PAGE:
Figure 1a shows the structural formula of the HSD conjugated polymers used in this work, the donor moieties are marked with a blue box, and the acceptor moieties are highlighted with a red circle. The thiophene unit acts as the bridge-specific between the donor and acceptor, sequentially avoiding the steric repulsion between the individual donor and acceptor units. As previously reported, it can also achieve long-distance charge separation between the donor and acceptor, thus ensuring a long-lived charge transfer state [8]. Figure 1b exhibits the steady-state absorption spectra of the three polymers, and the absorption spectra of the three polymers with different π bridges present similar shapes, featured by two distinct absorption bands. The typical two-peak profile has also been reported in other conjugated polymers, which is unique characteristics for D-A conjugated polymers [25,26,27,28,29,30]. The absorption peaks of HSD-A are at around 370 and 490 nm, and those of HSD-B are at around 390 and 530 nm, and those of HSD-C are at around 420 and 540 nm. These two absorption peaks are attributed to π–π* transition with the lower-energy peak associated with intrachain charge transfer [31]. The positions of the steady-state absorption peaks are affected by the replacement of different π bridges units, resulting in the redshift of the absorption peaks mainly on account of the electron delocalization effect [32]. We have performed quantum chemical calculations on polymers, and the frontier molecular orbitals of HSD polymers have been calculated and provided in Fig. 2a. The highest occupied molecular orbital (HOMO) and the lowest unoccupied molecular orbital (LUMO) of the three samples are shown as Fig. 2a, and the HOMO–LUMO energy gaps (ΔEH–L) are plotted in Fig. 2b. It can be clearly seen from Fig. 2b that the HOMO–LUMO energy gaps (ΔEH–L) from HSD-A to HSD-B and HSD-C gradually decrease, which is consistent with the red shift in the spectra from HSD-A to HSD-B and HSD-C [33]. Figure 1c presents the Photoluminescence (PL) spectra of the three samples in their solution. The PL spectra of the three samples are simili-semblable, and consistent with the steady-state absorption spectra. It is noteworthy that their peaks move towards the long wave with the increase in thiophene numbers. The π bridges of HSD polymers can tune the PCE of organic solar cells fabricated by the blend of HSD polymer and PC71BM, the PCE of devices we used in this study is listed in the following order: HSD-B > HSD-C > HSD-A [20, 21].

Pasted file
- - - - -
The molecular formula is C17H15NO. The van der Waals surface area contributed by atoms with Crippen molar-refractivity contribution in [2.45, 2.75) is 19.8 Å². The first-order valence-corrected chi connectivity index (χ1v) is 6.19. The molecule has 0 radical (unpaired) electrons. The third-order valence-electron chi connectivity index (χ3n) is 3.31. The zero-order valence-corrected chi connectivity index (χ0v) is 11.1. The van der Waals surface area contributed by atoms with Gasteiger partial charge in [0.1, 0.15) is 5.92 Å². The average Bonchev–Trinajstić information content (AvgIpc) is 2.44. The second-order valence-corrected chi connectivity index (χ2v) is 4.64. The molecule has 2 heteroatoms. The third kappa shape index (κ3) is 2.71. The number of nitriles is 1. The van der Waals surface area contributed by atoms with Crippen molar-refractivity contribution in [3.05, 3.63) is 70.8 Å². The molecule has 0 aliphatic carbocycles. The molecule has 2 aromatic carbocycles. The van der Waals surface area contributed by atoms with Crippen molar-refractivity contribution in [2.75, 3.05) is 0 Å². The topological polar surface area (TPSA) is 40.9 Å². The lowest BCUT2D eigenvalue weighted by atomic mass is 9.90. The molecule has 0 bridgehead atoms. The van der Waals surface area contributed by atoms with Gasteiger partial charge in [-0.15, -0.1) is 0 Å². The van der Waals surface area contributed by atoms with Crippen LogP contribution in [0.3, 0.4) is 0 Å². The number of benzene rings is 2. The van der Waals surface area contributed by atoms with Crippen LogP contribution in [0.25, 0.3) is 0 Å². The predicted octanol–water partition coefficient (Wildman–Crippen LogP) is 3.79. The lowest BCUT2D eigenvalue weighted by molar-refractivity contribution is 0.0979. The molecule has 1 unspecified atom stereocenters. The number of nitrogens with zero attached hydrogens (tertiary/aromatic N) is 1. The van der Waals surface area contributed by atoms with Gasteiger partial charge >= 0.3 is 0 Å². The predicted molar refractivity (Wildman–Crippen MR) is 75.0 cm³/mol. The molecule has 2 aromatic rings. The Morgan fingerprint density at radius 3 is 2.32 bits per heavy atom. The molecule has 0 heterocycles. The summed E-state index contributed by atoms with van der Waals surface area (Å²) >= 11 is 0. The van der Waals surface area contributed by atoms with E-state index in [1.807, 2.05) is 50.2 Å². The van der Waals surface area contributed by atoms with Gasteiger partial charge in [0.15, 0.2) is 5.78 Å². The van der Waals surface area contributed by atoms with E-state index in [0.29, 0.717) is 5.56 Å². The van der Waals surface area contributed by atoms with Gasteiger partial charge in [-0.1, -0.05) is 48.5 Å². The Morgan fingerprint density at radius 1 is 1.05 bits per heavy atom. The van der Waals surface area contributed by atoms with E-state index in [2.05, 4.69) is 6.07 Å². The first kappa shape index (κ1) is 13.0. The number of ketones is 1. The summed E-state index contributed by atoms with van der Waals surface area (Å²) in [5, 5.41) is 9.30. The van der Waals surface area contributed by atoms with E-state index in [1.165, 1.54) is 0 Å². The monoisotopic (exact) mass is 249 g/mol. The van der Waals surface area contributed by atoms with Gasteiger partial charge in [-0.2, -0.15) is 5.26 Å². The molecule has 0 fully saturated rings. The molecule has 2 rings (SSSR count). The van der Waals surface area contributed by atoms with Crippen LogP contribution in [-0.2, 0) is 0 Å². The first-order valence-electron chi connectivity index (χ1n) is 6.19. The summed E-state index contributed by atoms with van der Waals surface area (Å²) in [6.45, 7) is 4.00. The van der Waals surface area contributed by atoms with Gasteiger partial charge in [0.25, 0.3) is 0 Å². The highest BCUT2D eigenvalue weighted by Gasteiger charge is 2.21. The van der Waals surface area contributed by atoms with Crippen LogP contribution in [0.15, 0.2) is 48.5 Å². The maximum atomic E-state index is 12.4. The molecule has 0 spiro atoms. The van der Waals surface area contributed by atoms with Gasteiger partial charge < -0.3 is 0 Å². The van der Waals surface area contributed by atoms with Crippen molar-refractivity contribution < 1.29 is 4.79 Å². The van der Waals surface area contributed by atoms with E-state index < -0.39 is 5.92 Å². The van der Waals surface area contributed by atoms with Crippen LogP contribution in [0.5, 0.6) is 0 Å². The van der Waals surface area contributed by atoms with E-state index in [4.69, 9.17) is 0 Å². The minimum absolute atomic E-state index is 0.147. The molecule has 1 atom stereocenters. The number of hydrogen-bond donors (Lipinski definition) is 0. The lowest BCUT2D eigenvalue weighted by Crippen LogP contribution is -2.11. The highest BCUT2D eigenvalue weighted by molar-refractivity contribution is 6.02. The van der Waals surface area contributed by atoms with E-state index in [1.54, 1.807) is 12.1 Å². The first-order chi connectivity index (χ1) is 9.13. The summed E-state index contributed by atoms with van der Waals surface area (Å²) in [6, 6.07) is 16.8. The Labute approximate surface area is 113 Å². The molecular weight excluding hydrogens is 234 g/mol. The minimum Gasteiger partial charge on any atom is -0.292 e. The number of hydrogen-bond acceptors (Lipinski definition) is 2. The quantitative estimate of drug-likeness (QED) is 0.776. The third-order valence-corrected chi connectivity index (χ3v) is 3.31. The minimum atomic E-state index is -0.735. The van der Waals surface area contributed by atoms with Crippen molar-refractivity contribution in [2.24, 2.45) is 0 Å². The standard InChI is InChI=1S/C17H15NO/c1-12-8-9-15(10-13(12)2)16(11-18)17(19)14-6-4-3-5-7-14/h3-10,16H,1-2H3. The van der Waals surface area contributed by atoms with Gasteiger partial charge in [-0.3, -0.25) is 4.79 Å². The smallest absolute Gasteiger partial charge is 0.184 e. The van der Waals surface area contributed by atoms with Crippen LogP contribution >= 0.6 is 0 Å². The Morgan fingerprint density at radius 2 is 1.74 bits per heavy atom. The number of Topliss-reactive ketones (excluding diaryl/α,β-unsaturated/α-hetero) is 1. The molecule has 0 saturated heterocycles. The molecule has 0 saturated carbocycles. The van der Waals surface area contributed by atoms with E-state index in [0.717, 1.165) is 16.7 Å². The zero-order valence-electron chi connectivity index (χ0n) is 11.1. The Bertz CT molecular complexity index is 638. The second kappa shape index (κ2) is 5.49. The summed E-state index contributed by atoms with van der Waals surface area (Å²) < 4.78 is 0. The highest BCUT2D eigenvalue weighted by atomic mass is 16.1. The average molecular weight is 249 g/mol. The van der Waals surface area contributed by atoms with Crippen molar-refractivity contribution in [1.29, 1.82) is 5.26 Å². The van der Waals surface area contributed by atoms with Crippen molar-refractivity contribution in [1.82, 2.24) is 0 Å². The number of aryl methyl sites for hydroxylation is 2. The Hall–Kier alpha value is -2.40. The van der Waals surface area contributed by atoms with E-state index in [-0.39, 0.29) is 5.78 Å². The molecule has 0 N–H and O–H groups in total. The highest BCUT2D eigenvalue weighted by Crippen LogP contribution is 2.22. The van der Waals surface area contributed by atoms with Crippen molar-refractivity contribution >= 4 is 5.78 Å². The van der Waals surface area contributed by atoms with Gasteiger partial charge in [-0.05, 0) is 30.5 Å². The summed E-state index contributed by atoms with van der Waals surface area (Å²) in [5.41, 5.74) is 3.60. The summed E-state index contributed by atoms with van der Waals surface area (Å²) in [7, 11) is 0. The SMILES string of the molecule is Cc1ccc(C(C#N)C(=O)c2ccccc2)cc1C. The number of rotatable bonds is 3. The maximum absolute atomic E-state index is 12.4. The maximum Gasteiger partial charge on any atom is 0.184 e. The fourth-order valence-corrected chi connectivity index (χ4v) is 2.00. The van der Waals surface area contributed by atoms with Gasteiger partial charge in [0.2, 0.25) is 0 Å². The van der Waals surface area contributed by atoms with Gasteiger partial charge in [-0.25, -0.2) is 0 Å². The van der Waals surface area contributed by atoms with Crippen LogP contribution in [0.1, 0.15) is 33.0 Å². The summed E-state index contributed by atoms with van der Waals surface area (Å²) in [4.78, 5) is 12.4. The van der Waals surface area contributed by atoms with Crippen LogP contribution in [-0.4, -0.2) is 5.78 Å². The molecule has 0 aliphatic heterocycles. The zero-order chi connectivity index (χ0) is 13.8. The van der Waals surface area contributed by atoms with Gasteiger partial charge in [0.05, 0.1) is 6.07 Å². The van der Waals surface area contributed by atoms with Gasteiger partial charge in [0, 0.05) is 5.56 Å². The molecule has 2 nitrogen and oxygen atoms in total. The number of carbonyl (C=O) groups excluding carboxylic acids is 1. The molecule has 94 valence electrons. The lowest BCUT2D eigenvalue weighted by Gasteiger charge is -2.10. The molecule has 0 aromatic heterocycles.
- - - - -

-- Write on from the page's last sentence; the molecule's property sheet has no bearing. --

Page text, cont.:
Fig. 2